Gus is so sweet, like personally I would never share my wish with anybody and he gives his away to a girl he barely knows. Must be love. What he does to get Hazel to meet her favourite author is just like - flying all the way to Amsterdam - he even writes letters to the author's assistant and his charm made him the only one to get a reply. He took the risk of falling in love even though he knew he would get his heart broken following his past experiences with his ex and his cancer. And when he broke down he called Hazel first, he trusted her.

Okay. What a romantic word. It's like one of the simplest words ever with multiple meanings to it. Using Okay shows that even the most simple things can hold the deepest memories.

Like 99% of the reader I did cry like I promised myself I wouldn't.
I cried when Gus told Hazel and Isaac to read their eulogies. How Gus got through that I have no clue.
I cried when Gus's cancer came back and how it affected him.
I cried when Gus died and Hazel was an emotional wreck.

But - I did smile when Isaac threw eggs at his ex's car with Hazel and Gus cheering him on.

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The Fault in Our Stars by John Green is an impelling novel narrated by a sixteen year-old lung cancer patient, Hazel Grace Lancaster. The book is about the misfortunes she will be facing while on a trip to Amsterdam with her boyfriend Augustus Waters, who has amputated his right leg due to bone cancer, and is in remission. Hazel and Augustus then travel to Amsterdam to search for Peter Van Houten, the author of their favorite book, An Imperial Affliction. While returning from the trip Augustus reveals some bitter news to Hazel, which drives the story plot to a turning point.
I genuinely liked the sassy narration of this story. Unfortunately as the strength of the book, it also was a weakness: there were times when Hazel and Augustus sounded smarter and savvier than any sixteen-year-old I’ve ever met; even the other characters sometimes shared this abnormal cleverness. As much as I liked Hazel and Augustus, and found them ravishing, I also felt that I could see the author’s shadow in these characters. “It does not taste like God himself cooked heaven into a series of five dishes which were served to you accompanied by several luminous balls fermented, bubbly plasma while actual and literal flower petals floated down all around your canal-side dinner table.” It was constantly in a metaphorically significant action and words, to the extent of being pretentious. There was a certain ingenuity within this narrative, its ironies and references to other cancer books, as well as its sarcastic puns.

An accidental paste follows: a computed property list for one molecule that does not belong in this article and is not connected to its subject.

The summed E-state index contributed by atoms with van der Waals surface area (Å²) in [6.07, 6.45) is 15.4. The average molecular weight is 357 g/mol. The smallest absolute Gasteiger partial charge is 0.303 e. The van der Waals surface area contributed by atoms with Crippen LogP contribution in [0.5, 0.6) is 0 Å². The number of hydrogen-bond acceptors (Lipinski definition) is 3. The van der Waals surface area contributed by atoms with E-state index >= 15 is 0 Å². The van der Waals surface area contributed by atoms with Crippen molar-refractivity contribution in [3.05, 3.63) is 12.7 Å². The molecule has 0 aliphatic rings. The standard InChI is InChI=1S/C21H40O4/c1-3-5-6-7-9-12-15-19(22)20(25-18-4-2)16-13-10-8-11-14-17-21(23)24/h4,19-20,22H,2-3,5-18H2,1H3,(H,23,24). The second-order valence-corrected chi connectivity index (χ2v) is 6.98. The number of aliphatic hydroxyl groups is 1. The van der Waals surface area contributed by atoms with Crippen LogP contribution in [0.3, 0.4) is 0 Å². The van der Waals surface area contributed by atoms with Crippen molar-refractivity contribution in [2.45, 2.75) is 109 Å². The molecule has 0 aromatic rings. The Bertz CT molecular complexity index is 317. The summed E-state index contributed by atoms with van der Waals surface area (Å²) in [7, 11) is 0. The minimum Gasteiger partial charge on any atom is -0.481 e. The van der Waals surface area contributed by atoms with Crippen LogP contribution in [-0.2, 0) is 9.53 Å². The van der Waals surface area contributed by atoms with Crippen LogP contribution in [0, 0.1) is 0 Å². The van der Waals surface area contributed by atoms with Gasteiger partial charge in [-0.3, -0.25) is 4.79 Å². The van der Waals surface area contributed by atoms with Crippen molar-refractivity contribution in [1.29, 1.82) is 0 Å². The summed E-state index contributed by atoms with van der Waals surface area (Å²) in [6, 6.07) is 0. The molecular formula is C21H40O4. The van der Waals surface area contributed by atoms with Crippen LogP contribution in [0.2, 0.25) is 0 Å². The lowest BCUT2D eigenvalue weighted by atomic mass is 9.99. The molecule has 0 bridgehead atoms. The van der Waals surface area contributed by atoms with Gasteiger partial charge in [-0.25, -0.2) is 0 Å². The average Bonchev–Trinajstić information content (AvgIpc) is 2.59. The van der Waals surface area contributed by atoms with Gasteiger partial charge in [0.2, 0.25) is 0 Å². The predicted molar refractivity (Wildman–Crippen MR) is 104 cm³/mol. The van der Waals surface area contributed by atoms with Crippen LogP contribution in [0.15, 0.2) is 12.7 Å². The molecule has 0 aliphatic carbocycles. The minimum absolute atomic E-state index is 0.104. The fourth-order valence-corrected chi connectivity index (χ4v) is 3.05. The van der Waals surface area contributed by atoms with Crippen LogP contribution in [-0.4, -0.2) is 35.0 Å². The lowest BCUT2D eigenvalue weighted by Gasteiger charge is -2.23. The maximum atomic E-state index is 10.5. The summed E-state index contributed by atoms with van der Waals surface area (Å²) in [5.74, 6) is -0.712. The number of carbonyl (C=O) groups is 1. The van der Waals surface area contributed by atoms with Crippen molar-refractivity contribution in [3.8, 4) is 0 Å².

Despite its humor and cheekiness, The Fault in Our Stars is definitely a tale of star-crossed lovers, and will surely bring you to a wailing end.
Overall rating 
 
3.7
Plot 
 
3.0
Characters 
 
3.0
Writing Style 
 
5.0
Areta Reviewed by Areta December 26, 2013
  -   View all my reviews (1)

Achingly Beautiful

The Fault in Our Stars by John Green is an impelling novel narrated by a sixteen year-old lung cancer patient, Hazel Grace Lancaster. The book is about the misfortunes she will be facing while on a trip to Amsterdam with her boyfriend Augustus Waters, who has amputated his right leg due to bone cancer, and is in remission. Hazel and Augustus then travel to Amsterdam to search for Peter Van Houten, the author of their favorite book, An Imperial Affliction. While returning from the trip Augustus reveals some bitter news to Hazel, which drives the story plot to a turning point.
I genuinely liked the sassy narration of this story. Unfortunately as the strength of the book, it also was a weakness: there were times when Hazel and Augustus sounded smarter and savvier than any sixteen-year-old I’ve ever met; even the other characters sometimes shared this abnormal cleverness. As much as I liked Hazel and Augustus, and found them ravishing, I also felt that I could see the author’s shadow in these characters. “It does not taste like God himself cooked heaven into a series of five dishes which were served to you accompanied by several luminous balls fermented, bubbly plasma while actual and literal flower petals floated down all around your canal-side dinner table.” It was constantly in a metaphorically significant action and words, to the extent of being pretentious. There was a certain ingenuity within this narrative, its ironies and references to other cancer books, as well as its sarcastic puns.
Despite its humor and cheekiness, The Fault in Our Stars is definitely a tale of star-crossed lovers, and will surely bring you to a wailing end.